Thoughts and other trivia...

Wednesday, January 09, 2013

The Finger

It’s always pointing, isn’t it? At the inept government, the inefficient police, the corrupt babu, the crazy traffic, the negligent doctor, the lousy system. There’s always someone else, or something else, to blame for whatever isn’t working.

At the peak of the protest movement against corruption in 2012, one of TOI’s lead stories was about a young Indian man who had flown down all the way from Hong Kong (or, Singapore) to show solidarity with Anna Hazare and the movement. A VP with a multinational bank, he said he never dared to jump the signal in Hong Kong because he knows he will be penalised. But, because the system doesn’t work here, he said he doesn’t care whether he jumps it in India. The system here, he said, sucks.

We jump signals because we know we can bribe the cop and get away with it but, of course, we never fail to complain against corruption; we stand by and watch a young girl and a young man lying by the side of the road, without any clothes and, very obviously, the victims of a violent crime and, yet, we do nothing to help or cover them up but we feel incensed if the police arrives a little late; we sign petitions to ban Honey Singh’s deeply offensive song but we refuse to acknowledge that the man is popular for a reason, not to mention the fact that thousands among us had booked expensive tickets to watch him sing that very song live on the eve of the new year; and, then there’s our favourite bugbear, the West, which we’re quick to blame for the erosion of our values and the loss of our culture. 

We litter the streets, we spit everywhere and we honk needlessly but it’s a rare person who’ll concede any wrongdoing. We look down on dark-skinned Africans and refer to them as kaalu and habshi, sometimes even to their faces. And, our attitude to fair-skinned foreigners is best explained in the words of a German friend, who said that just because she’s white, it seems there’s a stamp on her face that says, “Come, touch me, feel me, fleece me...” We’re deeply racist ourselves but we bristle with self-righteous indignation when Indians are attacked in Australia and elsewhere.

We’re constantly pointing fingers, sitting in judgement and apportioning blame. While we’ve started to ask, and rather stridently, for greater ‘accountability’ from politicians, and from those in public life, we don’t seem willing to want to apply the same standard to ourselves. 

The Anna Hazare-led protest movement against corruption and the current protests against violence against women have mobilised thousands of angry people around the country to take to the streets and to demand change. But, what’s most interesting about both is that, again, they’re built on the premise that the problem and the solution, both, are on the outside. We forget that for someone to take a bribe, it takes someone to offer one. Or, that rising violence against women is a by-product of our attitude towards women rather than inadequate laws. Personal culpability is not on the agenda of either movement. 

So, what is it with us and the finger? Long ago, a friend, who was very fond of quotable quotes at the time, sent one to me in a letter. When we point fingers, she said, we must remember that three of our own are pointing back at us.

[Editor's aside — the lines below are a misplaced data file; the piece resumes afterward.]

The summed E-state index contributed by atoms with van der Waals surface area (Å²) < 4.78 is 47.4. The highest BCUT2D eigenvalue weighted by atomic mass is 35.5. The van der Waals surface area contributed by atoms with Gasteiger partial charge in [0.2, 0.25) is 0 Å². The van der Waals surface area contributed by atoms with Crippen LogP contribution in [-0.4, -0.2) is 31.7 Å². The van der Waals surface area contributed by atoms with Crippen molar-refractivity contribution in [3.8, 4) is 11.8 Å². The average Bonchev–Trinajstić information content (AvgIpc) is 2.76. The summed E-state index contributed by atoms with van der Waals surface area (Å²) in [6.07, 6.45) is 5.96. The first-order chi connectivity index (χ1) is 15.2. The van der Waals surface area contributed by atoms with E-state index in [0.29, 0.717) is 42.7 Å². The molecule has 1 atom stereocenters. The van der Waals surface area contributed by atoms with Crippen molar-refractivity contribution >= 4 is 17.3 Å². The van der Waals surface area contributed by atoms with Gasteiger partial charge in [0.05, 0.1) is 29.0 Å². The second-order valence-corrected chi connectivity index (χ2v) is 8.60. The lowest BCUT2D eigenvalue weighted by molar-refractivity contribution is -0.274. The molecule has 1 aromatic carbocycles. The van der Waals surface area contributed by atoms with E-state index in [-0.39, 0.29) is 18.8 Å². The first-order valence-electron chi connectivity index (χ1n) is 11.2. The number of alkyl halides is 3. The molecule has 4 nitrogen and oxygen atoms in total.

Is it just that we’re living in denial? Is it just plain hypocrisy? Or, as a sociologist said in another context in a film I made recently, is it all part of the glorious paradoxes of life that one has to be able to sustain contradictory ideas? 

Also, we need to quickly address why it is that our hearts beat faster for the Jessica Lals, the Priyadarshini Mattoos, the Nitish Kataras, the Ayushi Talwars and why the Nitharis of this world, the crimes against the locals in Kashmir and in the North-East and the atrocities in tribal areas soon become the blips in our memories they are today. Because this feeling of unrest that seems to be festering inside us at the moment could, potentially, have very serious ramifications.

BE THE CHANGE, says a friend’s Gmail status even as I write this. We’ve rediscovered Mahatma Gandhi’s brilliant exhortation but, clearly, we don’t seem to grasp what he meant. We’d rather change the world first.


Anonymous Sanjana said...

I don't know what to say. You won't believe how many times I drafted out a post about this. It's still all there. I won't publish it. I don't see the point in me saying anything about it. I've said enough on FB, as you know.


8:27 pm  
Blogger GhostOfTomJoad said...

Oh, I've done the same...written and deleted posts about this many times. And, the thing is, I can never write in a focused or coherent manner about this. There are just so many problems and there's just so much that is wrong that each time I started to write, it seemed like i was going off on a tangent, to some other issue although, in fact, each of these things is interlinked.

The only point in saying anything about this, or anything else, is that, at last, you get it out of your system. But, yeah, I know, it's all very frustrating.

6:07 pm  
Blogger backpacker said...

Hey, really nice. Like Sanjana, I've felt each of these things before, and not put them down. Thanks for this - also, this was very very coherent and clear!

2:16 am  
Blogger GhostOfTomJoad said...

Backpacker! Long time :-)

Yeah, I can imagine. The sheer enormity of it all and just how deep we're in it is too tiring to write about.

7:53 pm  

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